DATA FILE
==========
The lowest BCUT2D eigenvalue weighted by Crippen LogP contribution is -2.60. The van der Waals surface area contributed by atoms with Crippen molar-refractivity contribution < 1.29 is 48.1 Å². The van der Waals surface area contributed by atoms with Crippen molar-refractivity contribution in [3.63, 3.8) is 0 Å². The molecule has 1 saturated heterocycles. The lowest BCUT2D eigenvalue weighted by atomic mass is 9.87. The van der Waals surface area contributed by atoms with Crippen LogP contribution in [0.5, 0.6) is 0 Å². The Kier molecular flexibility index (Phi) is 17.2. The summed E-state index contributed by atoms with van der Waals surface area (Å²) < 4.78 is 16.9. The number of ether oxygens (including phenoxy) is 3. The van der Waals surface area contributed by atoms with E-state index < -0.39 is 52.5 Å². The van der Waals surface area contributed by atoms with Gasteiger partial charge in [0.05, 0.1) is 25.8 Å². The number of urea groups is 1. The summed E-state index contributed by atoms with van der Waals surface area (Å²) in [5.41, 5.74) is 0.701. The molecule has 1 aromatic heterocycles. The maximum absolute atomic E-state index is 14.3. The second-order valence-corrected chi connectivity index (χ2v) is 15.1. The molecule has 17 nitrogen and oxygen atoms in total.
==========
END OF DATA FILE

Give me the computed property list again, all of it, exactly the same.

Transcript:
The lowest BCUT2D eigenvalue weighted by Crippen LogP contribution is -2.60. The van der Waals surface area contributed by atoms with Crippen molar-refractivity contribution < 1.29 is 48.1 Å². The van der Waals surface area contributed by atoms with Crippen molar-refractivity contribution in [3.63, 3.8) is 0 Å². The molecule has 1 saturated heterocycles. The lowest BCUT2D eigenvalue weighted by atomic mass is 9.87. The van der Waals surface area contributed by atoms with Crippen LogP contribution in [0.5, 0.6) is 0 Å². The Kier molecular flexibility index (Phi) is 17.2. The summed E-state index contributed by atoms with van der Waals surface area (Å²) < 4.78 is 16.9. The number of ether oxygens (including phenoxy) is 3. The van der Waals surface area contributed by atoms with E-state index < -0.39 is 52.5 Å². The van der Waals surface area contributed by atoms with Gasteiger partial charge in [0.05, 0.1) is 25.8 Å². The number of urea groups is 1. The summed E-state index contributed by atoms with van der Waals surface area (Å²) in [5.41, 5.74) is 0.701. The molecule has 1 aromatic heterocycles. The maximum absolute atomic E-state index is 14.3. The second-order valence-corrected chi connectivity index (χ2v) is 15.1. The molecule has 17 nitrogen and oxygen atoms in total.